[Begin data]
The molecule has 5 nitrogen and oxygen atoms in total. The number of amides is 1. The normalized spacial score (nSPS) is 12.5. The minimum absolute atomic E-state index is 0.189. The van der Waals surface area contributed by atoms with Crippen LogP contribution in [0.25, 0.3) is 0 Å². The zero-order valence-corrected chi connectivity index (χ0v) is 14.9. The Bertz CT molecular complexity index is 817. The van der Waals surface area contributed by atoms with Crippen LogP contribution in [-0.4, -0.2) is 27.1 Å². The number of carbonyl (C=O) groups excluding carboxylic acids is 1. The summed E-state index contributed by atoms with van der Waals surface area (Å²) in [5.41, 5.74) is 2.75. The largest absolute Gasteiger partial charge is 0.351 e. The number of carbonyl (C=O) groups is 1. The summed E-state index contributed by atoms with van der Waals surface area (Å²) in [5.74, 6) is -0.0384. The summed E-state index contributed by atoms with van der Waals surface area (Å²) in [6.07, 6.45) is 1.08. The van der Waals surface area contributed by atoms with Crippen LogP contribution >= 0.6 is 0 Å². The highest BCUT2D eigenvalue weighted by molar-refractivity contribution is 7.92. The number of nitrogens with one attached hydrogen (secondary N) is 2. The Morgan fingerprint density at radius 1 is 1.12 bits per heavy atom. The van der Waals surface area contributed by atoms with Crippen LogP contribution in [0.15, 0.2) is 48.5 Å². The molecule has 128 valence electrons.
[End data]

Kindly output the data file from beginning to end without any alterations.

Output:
The molecule has 5 nitrogen and oxygen atoms in total. The number of amides is 1. The normalized spacial score (nSPS) is 12.5. The minimum absolute atomic E-state index is 0.189. The van der Waals surface area contributed by atoms with Crippen LogP contribution in [0.25, 0.3) is 0 Å². The zero-order valence-corrected chi connectivity index (χ0v) is 14.9. The Bertz CT molecular complexity index is 817. The van der Waals surface area contributed by atoms with Crippen LogP contribution in [-0.4, -0.2) is 27.1 Å². The number of carbonyl (C=O) groups excluding carboxylic acids is 1. The summed E-state index contributed by atoms with van der Waals surface area (Å²) in [5.41, 5.74) is 2.75. The largest absolute Gasteiger partial charge is 0.351 e. The number of carbonyl (C=O) groups is 1. The summed E-state index contributed by atoms with van der Waals surface area (Å²) in [5.74, 6) is -0.0384. The summed E-state index contributed by atoms with van der Waals surface area (Å²) in [6.07, 6.45) is 1.08. The van der Waals surface area contributed by atoms with Crippen LogP contribution >= 0.6 is 0 Å². The highest BCUT2D eigenvalue weighted by molar-refractivity contribution is 7.92. The number of nitrogens with one attached hydrogen (secondary N) is 2. The Morgan fingerprint density at radius 1 is 1.12 bits per heavy atom. The van der Waals surface area contributed by atoms with Crippen LogP contribution in [0.15, 0.2) is 48.5 Å². The molecule has 128 valence electrons.